The Controversial Crop: Boon or Bane?

Posted on November 1, 2010 in Specials

By Pratik Goyal:

Currently in the world more than 925 million people are undernourished, out which more than 237.7 million are in our subcontinent (source). And midst of all this, a new technology was invented which promised light at the end of this tunnel. This technology is Genetic Modification and it might possess with itself a hope for the current as well as future times for the problem of Hunger. But ever since its invention, it has been always been clouded by disputes and controversies. The GM crops has been in talk in the scientific community and dilemma of governments throughout the world and it has drawn both criticism and support all over the world from the different communities, scientists, farmers, leaders of government and few anti-genetics groups who gain more sympathetic support rather than basing their protest on scientific evidence.

India is no exception and we too have been gripped by the controversies of a specific GM crop, the BT Brinjal, for more than one year now. Basically in the brinjal or eggplant a gene is introduced which increases its resistance against the pests. This can help in lowering the use of harmful pesticides. In India the controversy started last year in October when government’s Genetic Engineering Approval Committee (GEAC) cleared BT Brinjal for commercial release with a promise of higher yield and lower dependence on pesticides. This decision was supported by both Science & Technology Minister, Mr. Prithviraj Chavan and Agricultural Minister, Mr. Sharad Powar. But the final say was of the Environment Minister, Mr. Jairam Ramesh. BT Brinjal was opposed very blatantly throughout the country from scientific community and the farmers.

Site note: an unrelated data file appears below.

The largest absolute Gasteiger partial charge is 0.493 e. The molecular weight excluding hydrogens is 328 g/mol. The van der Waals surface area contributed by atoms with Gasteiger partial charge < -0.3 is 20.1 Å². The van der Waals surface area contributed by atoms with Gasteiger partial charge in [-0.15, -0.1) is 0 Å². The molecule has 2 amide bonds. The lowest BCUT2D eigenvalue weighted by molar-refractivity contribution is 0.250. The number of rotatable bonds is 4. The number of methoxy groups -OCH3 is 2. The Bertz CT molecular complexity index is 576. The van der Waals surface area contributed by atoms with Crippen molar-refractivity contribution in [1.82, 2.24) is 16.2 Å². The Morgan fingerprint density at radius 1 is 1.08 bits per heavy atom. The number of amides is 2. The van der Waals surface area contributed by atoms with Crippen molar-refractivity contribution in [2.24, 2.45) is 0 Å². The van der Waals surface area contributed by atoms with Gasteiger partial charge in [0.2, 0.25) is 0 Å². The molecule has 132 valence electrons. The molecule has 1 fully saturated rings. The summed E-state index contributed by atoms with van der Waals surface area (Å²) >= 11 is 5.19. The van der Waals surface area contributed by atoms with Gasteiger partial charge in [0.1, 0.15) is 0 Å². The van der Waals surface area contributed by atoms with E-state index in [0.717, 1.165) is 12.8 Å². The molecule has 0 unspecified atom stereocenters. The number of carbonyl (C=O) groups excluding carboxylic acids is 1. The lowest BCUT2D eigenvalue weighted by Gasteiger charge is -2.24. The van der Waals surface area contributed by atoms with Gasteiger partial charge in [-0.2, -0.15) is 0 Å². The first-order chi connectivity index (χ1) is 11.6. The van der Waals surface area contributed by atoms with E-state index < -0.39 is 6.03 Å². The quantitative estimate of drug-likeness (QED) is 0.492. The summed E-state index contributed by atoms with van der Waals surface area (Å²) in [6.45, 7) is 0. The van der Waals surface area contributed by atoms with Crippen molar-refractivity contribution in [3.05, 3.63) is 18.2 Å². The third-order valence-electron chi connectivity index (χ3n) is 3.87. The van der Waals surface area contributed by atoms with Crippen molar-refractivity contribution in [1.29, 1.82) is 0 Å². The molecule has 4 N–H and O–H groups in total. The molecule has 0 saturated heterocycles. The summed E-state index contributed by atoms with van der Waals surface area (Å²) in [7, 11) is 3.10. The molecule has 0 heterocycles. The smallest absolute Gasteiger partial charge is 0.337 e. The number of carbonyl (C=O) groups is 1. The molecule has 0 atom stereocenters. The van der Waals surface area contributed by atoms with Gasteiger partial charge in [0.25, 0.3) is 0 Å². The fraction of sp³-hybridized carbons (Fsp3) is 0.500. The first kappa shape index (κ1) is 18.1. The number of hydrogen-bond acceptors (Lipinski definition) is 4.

The major reasons for disapproval of Bt. Brinjal were safety issues and unforeseen circumstances which may have arisen due to Gene Modification. One of the cons of this BT protein which is used to modify the brinjal seed is that this gene can be harmful to other organisms and its effect on different layers of ecosystem needs to be comprehended very thoroughly. Evolution of pests against the resistance offered by GM crops cannot be neglected. The evolution of these GM crops also cannot be predicted and results of cross pollination of this variety of brinjal with other variety is also taken into account. The long term effects of GM crops on humans are also unknown as no clinical trials have been done, which is also the reason why all countries have banned the use of GM crops for consumption.

While the corporate see it is a great investment opportunity, people are looking at GM crops as another evil consequence of globalization. But in a country like ours, even if GM crops are allowed for consumption, the consensus among people is that it should be under government regulation because private sector would defeat the very basic purpose of GM crops, which is cost saving and reaching out to the lowest segment of society.

If the Indian Govt. approves of the GM crops then it would be the first in its league to do so. The pros and cons must be weighed well before decisions are taken.

Image courtesy: